A synthesiser and a record player play the role of black boxes. Black boxes contain systems of whose function is only apparent by the deduction of its inputs and outputs. Every day devices such as phones, online services, and algorithms have this inaccessibility built into them by design, excluding us from understanding the breadth of their intentions and full functionality. Without our knowledge or understanding, they harvest data, share our information, or profile us and the communities in which we live.
This work plays with, and raises discussion on, how we are complicit in this relationship. It highlights how designed inaccessibility is reinforced through consistent use of devices and systems that have been designed to exploit us. I have taken two devices synonymous with a long history of sound making, one as instrument, the other distribution and ingest. Viewers and listeners may accept these devices from apparent input and outputs, bringing their preconceptions of these devices to them. However, just like the systematically complex devices that we use every day, these doppelgangers are more nuanced than they first appear.
A record plays sound waves cut into grooves of vinyl that are read through a stylus into analogue audio. This record player appears to be functioning as expected, however the record is not playing audio data. The record contains digital data, used to synthesise audio through custom software. In place of the audio being a physical attribute of the record, the record player stands in as a speaker, resonating the analogue audio through its structure. The physicality of the audio interferes with the reading of the data on the record, causing it to skip, manifesting in errors or forcing the software to re-read the record.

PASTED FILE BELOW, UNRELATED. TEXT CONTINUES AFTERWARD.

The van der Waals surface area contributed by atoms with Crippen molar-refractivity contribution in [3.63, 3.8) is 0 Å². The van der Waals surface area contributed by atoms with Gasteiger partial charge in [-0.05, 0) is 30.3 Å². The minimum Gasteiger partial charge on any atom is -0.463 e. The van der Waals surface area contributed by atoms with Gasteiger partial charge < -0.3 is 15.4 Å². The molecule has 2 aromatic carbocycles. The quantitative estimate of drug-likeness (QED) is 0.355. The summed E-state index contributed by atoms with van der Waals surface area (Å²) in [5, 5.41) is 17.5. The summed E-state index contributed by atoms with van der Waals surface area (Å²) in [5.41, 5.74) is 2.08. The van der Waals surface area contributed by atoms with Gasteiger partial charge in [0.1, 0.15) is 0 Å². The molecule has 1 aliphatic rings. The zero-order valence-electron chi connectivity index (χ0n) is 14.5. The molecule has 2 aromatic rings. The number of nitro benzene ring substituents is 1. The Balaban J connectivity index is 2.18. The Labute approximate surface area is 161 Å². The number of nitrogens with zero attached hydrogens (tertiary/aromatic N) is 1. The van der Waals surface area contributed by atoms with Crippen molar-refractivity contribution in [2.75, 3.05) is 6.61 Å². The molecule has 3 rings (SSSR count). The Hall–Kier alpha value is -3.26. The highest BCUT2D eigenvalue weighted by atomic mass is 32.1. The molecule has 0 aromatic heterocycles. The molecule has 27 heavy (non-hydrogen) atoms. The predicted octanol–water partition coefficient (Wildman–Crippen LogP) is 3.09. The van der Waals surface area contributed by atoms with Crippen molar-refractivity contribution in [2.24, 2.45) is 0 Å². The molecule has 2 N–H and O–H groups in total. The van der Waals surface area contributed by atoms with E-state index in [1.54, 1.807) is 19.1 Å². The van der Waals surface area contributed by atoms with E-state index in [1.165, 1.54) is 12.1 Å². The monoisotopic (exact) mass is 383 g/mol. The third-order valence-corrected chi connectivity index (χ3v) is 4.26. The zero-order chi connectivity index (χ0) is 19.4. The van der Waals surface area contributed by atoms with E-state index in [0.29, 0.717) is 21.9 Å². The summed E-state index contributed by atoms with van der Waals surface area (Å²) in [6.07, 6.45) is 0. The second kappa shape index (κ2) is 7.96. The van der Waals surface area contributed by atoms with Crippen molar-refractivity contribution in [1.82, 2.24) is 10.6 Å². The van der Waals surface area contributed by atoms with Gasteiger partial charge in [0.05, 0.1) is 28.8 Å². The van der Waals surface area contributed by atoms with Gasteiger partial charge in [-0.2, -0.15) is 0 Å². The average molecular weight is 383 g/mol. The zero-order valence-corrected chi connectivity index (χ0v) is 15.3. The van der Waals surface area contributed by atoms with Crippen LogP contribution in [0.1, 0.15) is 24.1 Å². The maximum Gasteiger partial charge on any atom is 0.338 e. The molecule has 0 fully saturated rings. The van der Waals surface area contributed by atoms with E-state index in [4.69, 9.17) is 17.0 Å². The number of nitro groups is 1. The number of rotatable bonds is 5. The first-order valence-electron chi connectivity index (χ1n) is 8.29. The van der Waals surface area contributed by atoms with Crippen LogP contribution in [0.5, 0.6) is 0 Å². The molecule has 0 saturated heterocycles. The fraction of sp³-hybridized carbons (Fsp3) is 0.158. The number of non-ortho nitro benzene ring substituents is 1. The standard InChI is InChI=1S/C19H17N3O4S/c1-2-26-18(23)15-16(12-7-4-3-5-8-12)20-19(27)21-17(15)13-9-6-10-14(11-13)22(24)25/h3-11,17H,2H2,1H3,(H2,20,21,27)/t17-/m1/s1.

The modular synthesiser embodies a long history of generative music composition and performance. This device acts as intended. When knobs are turned, patch cables moved, a generative synthetic sound is emitted, ready to construct, record or perform a piece of music. However, the iteration in front of the manipulators and listeners is also a stage for live external performance as well as a tool for live mass distribution. Inside, a computer live streams audio in and out, anonymous performers are unseen workers overlooked as part of the synthesiser. The device's internal working are hidden discernible solely from its inputs and outputs. In both instances it is important that the user unaware of what is happening inside the black box until they are inspired to seek further information. The distribution of this knowledge is done in the same way that open-source culture shares code and builds communities, accessible to all who are willing to break open the box (metaphorically). I want to encourage us to question the black boxes that we work with, so that we may stop being complicit and seek more transparent alternatives. The installation introduced this to an audience as they experience these systems through learning how the installation works.